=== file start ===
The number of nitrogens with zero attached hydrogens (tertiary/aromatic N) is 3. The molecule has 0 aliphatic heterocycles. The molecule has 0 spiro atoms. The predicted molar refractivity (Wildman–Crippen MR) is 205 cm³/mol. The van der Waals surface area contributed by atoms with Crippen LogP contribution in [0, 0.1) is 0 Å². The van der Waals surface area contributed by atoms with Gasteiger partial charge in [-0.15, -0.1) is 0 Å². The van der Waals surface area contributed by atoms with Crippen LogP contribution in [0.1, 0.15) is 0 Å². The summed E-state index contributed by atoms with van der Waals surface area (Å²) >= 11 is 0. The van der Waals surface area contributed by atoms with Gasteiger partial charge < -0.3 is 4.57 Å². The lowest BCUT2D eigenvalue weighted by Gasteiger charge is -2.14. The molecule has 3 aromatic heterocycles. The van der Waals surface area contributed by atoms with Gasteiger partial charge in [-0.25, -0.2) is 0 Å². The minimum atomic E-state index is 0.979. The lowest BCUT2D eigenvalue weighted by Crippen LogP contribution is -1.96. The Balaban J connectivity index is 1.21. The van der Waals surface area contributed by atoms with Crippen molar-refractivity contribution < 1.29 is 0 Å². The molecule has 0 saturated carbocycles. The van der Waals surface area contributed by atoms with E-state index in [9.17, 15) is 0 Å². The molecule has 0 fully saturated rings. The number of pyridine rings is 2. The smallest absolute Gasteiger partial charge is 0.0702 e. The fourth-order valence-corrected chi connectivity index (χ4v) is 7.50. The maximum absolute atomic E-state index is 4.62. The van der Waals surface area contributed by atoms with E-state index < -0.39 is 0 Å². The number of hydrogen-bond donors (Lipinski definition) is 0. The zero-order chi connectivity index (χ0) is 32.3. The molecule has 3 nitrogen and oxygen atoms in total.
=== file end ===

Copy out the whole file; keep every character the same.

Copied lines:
The number of nitrogens with zero attached hydrogens (tertiary/aromatic N) is 3. The molecule has 0 aliphatic heterocycles. The molecule has 0 spiro atoms. The predicted molar refractivity (Wildman–Crippen MR) is 205 cm³/mol. The van der Waals surface area contributed by atoms with Crippen LogP contribution in [0, 0.1) is 0 Å². The van der Waals surface area contributed by atoms with Gasteiger partial charge in [-0.15, -0.1) is 0 Å². The van der Waals surface area contributed by atoms with Crippen LogP contribution in [0.1, 0.15) is 0 Å². The summed E-state index contributed by atoms with van der Waals surface area (Å²) >= 11 is 0. The van der Waals surface area contributed by atoms with Gasteiger partial charge < -0.3 is 4.57 Å². The lowest BCUT2D eigenvalue weighted by Gasteiger charge is -2.14. The molecule has 3 aromatic heterocycles. The van der Waals surface area contributed by atoms with Gasteiger partial charge in [-0.25, -0.2) is 0 Å². The minimum atomic E-state index is 0.979. The lowest BCUT2D eigenvalue weighted by Crippen LogP contribution is -1.96. The Balaban J connectivity index is 1.21. The van der Waals surface area contributed by atoms with Crippen molar-refractivity contribution < 1.29 is 0 Å². The molecule has 0 saturated carbocycles. The van der Waals surface area contributed by atoms with E-state index in [9.17, 15) is 0 Å². The molecule has 0 fully saturated rings. The number of pyridine rings is 2. The smallest absolute Gasteiger partial charge is 0.0702 e. The fourth-order valence-corrected chi connectivity index (χ4v) is 7.50. The maximum absolute atomic E-state index is 4.62. The van der Waals surface area contributed by atoms with E-state index < -0.39 is 0 Å². The number of hydrogen-bond donors (Lipinski definition) is 0. The zero-order chi connectivity index (χ0) is 32.3. The molecule has 3 nitrogen and oxygen atoms in total.